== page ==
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BSD

Linux Vs Unix: The Crucial Differences That Matter To Linux Professionals

Filed under
GNU
Linux
BSD

Lately, we hear a lot about Linux — how it’s dominating on servers, how it makes up a large chunk of the smartphone market, and how it’s becoming a highly viable option on the desktop. But Linux didn’t appear out of thin air; before the creation of Linux, and before the rise of Windows, the computing world was dominated by Unix. And for those who don’t know, Linux is very similar to Unix. Since we’ve already looked at the differences between Linux and Windows, what exactly is the difference between Linux and Unix?

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FreeBSD Foundation Receives $1 Million from WhatsApp CEO

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BSD

The FreeBSD project has received a massive $1 million (€800,000) donation from one of the WhatsApp co-founders, Jan Koum, and the developers are more than thrilled at the fact that they have secured their future, at least for a while.

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PC-BSD 10.1-RELEASE Now Available

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BSD

The PC-BSD team is pleased to announce the availability of PC-BSD 10.1 release!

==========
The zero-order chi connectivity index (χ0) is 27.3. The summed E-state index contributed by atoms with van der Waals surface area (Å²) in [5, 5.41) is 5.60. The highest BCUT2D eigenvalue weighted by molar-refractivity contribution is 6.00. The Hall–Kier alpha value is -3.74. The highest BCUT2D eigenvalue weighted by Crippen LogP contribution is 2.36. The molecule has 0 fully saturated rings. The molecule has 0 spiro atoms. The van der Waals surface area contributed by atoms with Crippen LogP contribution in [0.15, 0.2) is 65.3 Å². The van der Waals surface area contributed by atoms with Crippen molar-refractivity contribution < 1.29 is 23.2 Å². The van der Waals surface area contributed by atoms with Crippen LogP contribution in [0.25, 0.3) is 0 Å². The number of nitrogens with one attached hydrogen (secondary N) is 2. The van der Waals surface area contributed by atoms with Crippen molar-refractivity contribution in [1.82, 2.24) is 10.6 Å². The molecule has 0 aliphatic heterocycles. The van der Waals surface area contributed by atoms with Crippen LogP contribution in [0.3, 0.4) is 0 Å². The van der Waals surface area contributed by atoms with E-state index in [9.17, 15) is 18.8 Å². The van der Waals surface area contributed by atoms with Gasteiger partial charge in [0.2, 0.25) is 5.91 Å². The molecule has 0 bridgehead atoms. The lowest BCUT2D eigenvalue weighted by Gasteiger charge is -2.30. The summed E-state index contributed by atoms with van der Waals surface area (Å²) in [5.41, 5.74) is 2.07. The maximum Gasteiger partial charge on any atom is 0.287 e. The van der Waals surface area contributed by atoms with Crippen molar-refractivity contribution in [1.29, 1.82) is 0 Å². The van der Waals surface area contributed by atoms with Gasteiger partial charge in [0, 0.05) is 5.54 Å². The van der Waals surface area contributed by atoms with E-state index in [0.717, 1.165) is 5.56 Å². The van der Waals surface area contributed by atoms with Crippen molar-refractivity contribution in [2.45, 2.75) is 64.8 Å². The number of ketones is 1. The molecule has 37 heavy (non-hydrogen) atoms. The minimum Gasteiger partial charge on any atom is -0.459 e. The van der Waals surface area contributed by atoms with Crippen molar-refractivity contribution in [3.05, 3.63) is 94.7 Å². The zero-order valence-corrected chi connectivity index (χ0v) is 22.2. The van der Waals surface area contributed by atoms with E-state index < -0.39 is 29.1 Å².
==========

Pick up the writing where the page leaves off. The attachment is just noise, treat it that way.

A very special thank you goes out to all the contributors for this release, your help and feedback was greatly appreciated!

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DragonFlyBSD 4.0 RC3 Is Out, Faster DRM Drivers Coming

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BSD

The third release candidate is out for the upcoming DragonFlyBSD 4.0 operating system release.

DragonFlyBSD 4.0 has been in an RC state since last month and uploaded last night was now the third release candidate that brings more updates to the popular BSD derivative.

DragonFlyBSD 4.0 RC2 was released just earlier this week to add procctl() support. The RC3 release has just a few changes around the procctl() system call, a segmentation fault fix, and updating time zone data.

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FreeBSD 10.1 Release Now Available

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BSD

After being set back by only some minor delays, FreeBSD 10.1 stable is now available in released form.

FreeBSD 10.1 brings many new features covered in multiple Phoronix articles but if you're not up to speed on the new release, there's also the 10.1R release notes and the official announcement. Some of our favorite features include the new VT console driver, Bhyve ZFS boot support, UEFI for FreeBSD 64-bit, AutoFS added, and many other package updates and new additions.

Download FreeBSD 10.1-RELEASE from FreeBSD.org.

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OpenBSD Finally Has USB 3.0 Support

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BSD

OpenBSD's latest feature is support for USB 3.0.

For those using OpenBSD, as of last week USB 3.0 support was committed to the operating system. When enabling XHCI for OpenBSD, most USB 3.0 features are working but isochronous transfers go unsupported for now.

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OpenMandriva Lx Is Switching To Clang By Default

Filed under
MDV
BSD

While OS X has switched to LLVM's Clang as the default C/C++ compiler and FreeBSD and other BSD distributions have followed in switching to Clang instead of GCC due to its more permissive license, OpenMandriva Lx is one of the first notable Linux distributions set to switch to Clang by default with its next release.

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Systemd again? Debian drops kFreeBSD as official architecture